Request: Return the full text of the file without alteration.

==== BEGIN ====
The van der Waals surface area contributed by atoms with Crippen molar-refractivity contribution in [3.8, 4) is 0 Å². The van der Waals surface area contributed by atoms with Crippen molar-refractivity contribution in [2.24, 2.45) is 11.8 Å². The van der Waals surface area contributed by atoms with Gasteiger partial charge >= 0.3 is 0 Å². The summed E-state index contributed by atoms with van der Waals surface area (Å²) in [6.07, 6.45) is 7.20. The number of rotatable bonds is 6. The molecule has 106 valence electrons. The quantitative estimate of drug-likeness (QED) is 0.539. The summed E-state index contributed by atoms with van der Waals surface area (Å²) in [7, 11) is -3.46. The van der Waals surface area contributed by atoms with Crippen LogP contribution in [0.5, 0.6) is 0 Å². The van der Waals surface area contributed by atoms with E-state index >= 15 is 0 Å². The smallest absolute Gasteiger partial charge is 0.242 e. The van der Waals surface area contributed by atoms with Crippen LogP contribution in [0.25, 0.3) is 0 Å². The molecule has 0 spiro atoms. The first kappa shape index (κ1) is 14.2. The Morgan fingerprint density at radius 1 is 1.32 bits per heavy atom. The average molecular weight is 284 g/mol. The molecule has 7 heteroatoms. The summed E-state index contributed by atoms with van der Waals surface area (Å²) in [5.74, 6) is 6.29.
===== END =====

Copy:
The van der Waals surface area contributed by atoms with Crippen molar-refractivity contribution in [3.8, 4) is 0 Å². The van der Waals surface area contributed by atoms with Crippen molar-refractivity contribution in [2.24, 2.45) is 11.8 Å². The van der Waals surface area contributed by atoms with Gasteiger partial charge >= 0.3 is 0 Å². The summed E-state index contributed by atoms with van der Waals surface area (Å²) in [6.07, 6.45) is 7.20. The number of rotatable bonds is 6. The molecule has 106 valence electrons. The quantitative estimate of drug-likeness (QED) is 0.539. The summed E-state index contributed by atoms with van der Waals surface area (Å²) in [7, 11) is -3.46. The van der Waals surface area contributed by atoms with Crippen LogP contribution in [0.5, 0.6) is 0 Å². The van der Waals surface area contributed by atoms with E-state index >= 15 is 0 Å². The smallest absolute Gasteiger partial charge is 0.242 e. The van der Waals surface area contributed by atoms with Crippen LogP contribution in [0.25, 0.3) is 0 Å². The molecule has 0 spiro atoms. The first kappa shape index (κ1) is 14.2. The Morgan fingerprint density at radius 1 is 1.32 bits per heavy atom. The average molecular weight is 284 g/mol. The molecule has 7 heteroatoms. The summed E-state index contributed by atoms with van der Waals surface area (Å²) in [5.74, 6) is 6.29.